Two New York legislators are fighting Common Core for the parents and teachers of Long Island. Assemblyman Bill Graf has introduced Bill AO and State Senator Lee Zeldin is preparing another bill. Keep up-to-date at Fix NY Schools.
Some school districts and parents are fighting back.
King got a beat down at a Town Hall meeting in Poughkeepsie, Dutchess County on 10/10/13! King says ‘special interests’ hijacked the Poughkeepsie forum on the Common Core.
New York Education Commissioner John B. King Jr. has canceled Long Island’s only town hall meeting on state testing and the new Common Core curriculum because the forum in Poughkeepsie went so badly. In fact, he canceled all of them. He is brave when it comes to dictating to parents and teachers. Listen to it on this link or watch it below. It is worth the time and gets better as it goes along. The parents say it all so much better than we can here at the Sentinel. They have it exactly right!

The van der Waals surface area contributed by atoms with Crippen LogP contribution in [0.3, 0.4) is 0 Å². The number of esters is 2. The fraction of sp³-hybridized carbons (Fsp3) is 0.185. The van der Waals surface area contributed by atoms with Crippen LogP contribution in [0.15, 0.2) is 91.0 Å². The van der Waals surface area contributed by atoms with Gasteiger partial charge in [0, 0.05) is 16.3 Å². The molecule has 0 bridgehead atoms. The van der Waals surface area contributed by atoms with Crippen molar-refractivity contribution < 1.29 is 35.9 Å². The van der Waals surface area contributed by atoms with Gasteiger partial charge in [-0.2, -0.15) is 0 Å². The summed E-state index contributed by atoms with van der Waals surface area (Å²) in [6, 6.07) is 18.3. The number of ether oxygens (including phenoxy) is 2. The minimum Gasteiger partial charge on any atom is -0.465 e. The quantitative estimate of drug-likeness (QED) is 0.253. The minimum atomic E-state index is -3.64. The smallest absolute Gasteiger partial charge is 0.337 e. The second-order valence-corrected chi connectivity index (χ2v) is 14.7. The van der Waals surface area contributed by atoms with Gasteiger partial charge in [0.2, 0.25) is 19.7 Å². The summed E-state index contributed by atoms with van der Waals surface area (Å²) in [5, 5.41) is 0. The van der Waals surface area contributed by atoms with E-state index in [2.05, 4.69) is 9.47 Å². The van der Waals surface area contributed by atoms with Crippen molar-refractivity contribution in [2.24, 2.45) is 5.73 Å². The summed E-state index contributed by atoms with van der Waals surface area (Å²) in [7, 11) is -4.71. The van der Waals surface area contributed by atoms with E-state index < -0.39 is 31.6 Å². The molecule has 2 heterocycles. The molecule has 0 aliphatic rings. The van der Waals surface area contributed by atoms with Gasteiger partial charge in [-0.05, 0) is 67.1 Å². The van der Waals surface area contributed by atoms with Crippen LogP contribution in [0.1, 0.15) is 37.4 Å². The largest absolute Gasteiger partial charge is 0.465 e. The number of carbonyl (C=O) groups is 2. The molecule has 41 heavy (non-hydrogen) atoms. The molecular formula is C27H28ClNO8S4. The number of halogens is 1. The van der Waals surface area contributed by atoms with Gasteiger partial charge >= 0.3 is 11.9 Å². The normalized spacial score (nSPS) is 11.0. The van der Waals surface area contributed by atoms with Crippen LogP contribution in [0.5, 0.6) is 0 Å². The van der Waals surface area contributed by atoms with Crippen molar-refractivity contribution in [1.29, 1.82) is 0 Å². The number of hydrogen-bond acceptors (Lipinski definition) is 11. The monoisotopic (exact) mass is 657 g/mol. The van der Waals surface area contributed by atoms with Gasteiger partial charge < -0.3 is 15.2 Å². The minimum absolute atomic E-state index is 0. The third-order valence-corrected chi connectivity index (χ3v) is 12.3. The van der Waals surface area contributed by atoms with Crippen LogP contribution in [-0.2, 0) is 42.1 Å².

Amazingly, the parents weren’t arrested as one was in Maryland recently.
The moral of this story is DON’T MESS WITH THE MAMA BEARS! You know Commissioner King, the ‘SPECIAL INTERESTS.’
The Superintendent of Comsewogue School District, also on Long Island has set up a website and has rallied against the testing. Middle Country Schools has joined him. Check it out on this link
One parent, representing the PTA, in the Rocky Point School District on Long Island, recently presented a resolution to the Board of Education for an end to the standardized testing:
Commissioner King has been urged to slow down Common Core but there is so much damage already, it might be too late. It needs major fixing first. It needs to be pulled back entirely and revamped.
Because I am leaning-Conservative, I have been accused of being a conspiracy nut, a liar, a fool, and so much worse. However, I have joined with liberals in this fight. One of my friends uses a Commie fist as her symbol. You know that once, not so long ago, there was no red or blue, we were Americans. No matter my political views, I am an American first! I am a Teacher first! I am a parent first! You can ridicule me but you won’t be able to hide the truth.